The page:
INTERNATIONAL INSTITUTE OF LOS ANGELES
FOR IMMEDIATE RELEASE: 09/23/2021
IILA REUNITES FAMILIES IN L.A. UNDER CENTRAL AMERICAN MINORS PROGRAM
Obama-era program, terminated by Trump, reactivated by Biden, provides pathway for minors to escape gang violence and reunite with parents in U.S.
LOS ANGELES, CA – This month, the International Institute of Los Angeles (IILA) has received notice of the first 20 refugee approved cases from Central America under the reactivated Central American Minors (CAM) Program. IILA worked with these families to apply for refugee status for their children through US Citizenship and Immigration Services (USCIS). These 20 cases are just a few of the thousands that were left unresolved when the Trump administration terminated the program in 2017.
The CAM Program was created under the Obama administration in response to the record-breaking numbers of unaccompanied minors who were arriving at the US-Mexico border from El Salvador, Guatemala, and Honduras. The CAM Program allowed parents or legal guardians with eligible immigration status to file an Affidavit of Relationship (AOR) or refugee application for the children whom they were forced to leave behind and who were being persecuted by gangs. In addition to reuniting families, CAM was also a life-saving program as it freed youth from gang persecution and offered them a safe and legal pathway to the U.S. The program allowed children to remain in Central America during the application process, protecting them from human traffickers and smugglers on the dangerous journey to the US-Mexico border.
During the initial implementation of the CAM Program under the Obama administration, IILA filed AORs for over 1,400 vulnerable youth. Under the Trump administration, the program was terminated and about 500 of IILA’s cases were closed leaving children in grave danger. The CAM Program was reactivated in March 2021 under the Biden administration. In May 2021, IILA began to reach out to the parents whose cases were closed and conducted informational sessions on the re-opening of the program. The reactivated program also included an expanded eligibility criteria for new applicants.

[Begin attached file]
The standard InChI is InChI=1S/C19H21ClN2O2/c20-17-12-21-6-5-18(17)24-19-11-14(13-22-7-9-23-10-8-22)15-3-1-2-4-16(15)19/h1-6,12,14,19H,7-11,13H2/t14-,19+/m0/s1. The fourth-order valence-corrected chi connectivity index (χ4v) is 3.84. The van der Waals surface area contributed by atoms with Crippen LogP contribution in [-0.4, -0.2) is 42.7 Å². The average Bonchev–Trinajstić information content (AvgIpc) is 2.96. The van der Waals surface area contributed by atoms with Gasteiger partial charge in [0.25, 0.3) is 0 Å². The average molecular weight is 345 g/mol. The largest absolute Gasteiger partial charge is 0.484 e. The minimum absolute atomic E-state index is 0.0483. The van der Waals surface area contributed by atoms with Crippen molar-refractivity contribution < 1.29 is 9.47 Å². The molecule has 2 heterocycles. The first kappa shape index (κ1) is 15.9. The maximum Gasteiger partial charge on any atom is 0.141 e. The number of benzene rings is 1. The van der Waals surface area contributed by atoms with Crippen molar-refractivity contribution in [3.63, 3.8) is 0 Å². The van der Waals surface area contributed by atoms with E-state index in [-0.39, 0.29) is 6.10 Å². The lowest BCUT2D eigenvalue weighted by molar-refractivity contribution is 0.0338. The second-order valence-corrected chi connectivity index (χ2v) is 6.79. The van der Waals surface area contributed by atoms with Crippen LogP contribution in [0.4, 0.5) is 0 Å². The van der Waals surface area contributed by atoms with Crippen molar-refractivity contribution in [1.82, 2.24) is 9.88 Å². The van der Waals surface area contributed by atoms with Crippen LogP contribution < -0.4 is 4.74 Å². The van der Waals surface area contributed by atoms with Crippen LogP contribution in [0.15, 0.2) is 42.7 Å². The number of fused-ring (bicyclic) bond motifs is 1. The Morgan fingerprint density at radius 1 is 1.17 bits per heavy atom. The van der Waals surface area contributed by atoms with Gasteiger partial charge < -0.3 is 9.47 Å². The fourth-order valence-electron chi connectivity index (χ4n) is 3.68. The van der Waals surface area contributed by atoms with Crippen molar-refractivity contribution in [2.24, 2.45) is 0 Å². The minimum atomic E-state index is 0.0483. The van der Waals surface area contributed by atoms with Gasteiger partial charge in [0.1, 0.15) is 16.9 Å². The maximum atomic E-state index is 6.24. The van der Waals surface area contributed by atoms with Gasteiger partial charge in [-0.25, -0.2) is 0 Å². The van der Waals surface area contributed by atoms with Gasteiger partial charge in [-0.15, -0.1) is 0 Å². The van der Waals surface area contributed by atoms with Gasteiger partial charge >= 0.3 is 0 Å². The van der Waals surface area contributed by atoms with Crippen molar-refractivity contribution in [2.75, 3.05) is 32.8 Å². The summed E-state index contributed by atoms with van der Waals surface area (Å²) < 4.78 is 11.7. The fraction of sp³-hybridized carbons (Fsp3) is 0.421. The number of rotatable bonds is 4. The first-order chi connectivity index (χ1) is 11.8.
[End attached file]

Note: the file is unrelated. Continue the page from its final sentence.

IILA is actively working on over 100 reactivated cases. On September 28, 2021 IILA will welcome the first CAM reactivated case, which was originally filed on September 19, 2016. IILA is honored to be part of this family’s reunification after 25 years of separation.
“CAM is a critical lifeline for some of the most vulnerable youth fleeing Central America. Getting refugee status granted in these 20 cases is very promising that IILA can help more youth escape gang violence,” said Lilian Alba, Vice President of Immigrant & Refugee Services, “We are working through many more cases of parents trying to reunite with their children who face the threat of violence, rape, and even death at the hands of gangs. We estimate an additional 1,200 youth will be assisted over the next year.”
International Institute of Los Angeles (IILA) a nonprofit founded in 1914 to help newly-arrived immigrants in Los Angeles. IILA’s mission is to help families become self-sufficient and to promote cross-cultural understanding. IILA employs over 120 staff that provide child care, legal aid, employment assistance, transportation, nutrition, and other services to refugees, immigrants, survivors of human trafficking, and low-income working families. For more information, visit www.iilosangeles.org.
Cambria Tortorelli, President & CEO
Alex T. Nguyen, Development Director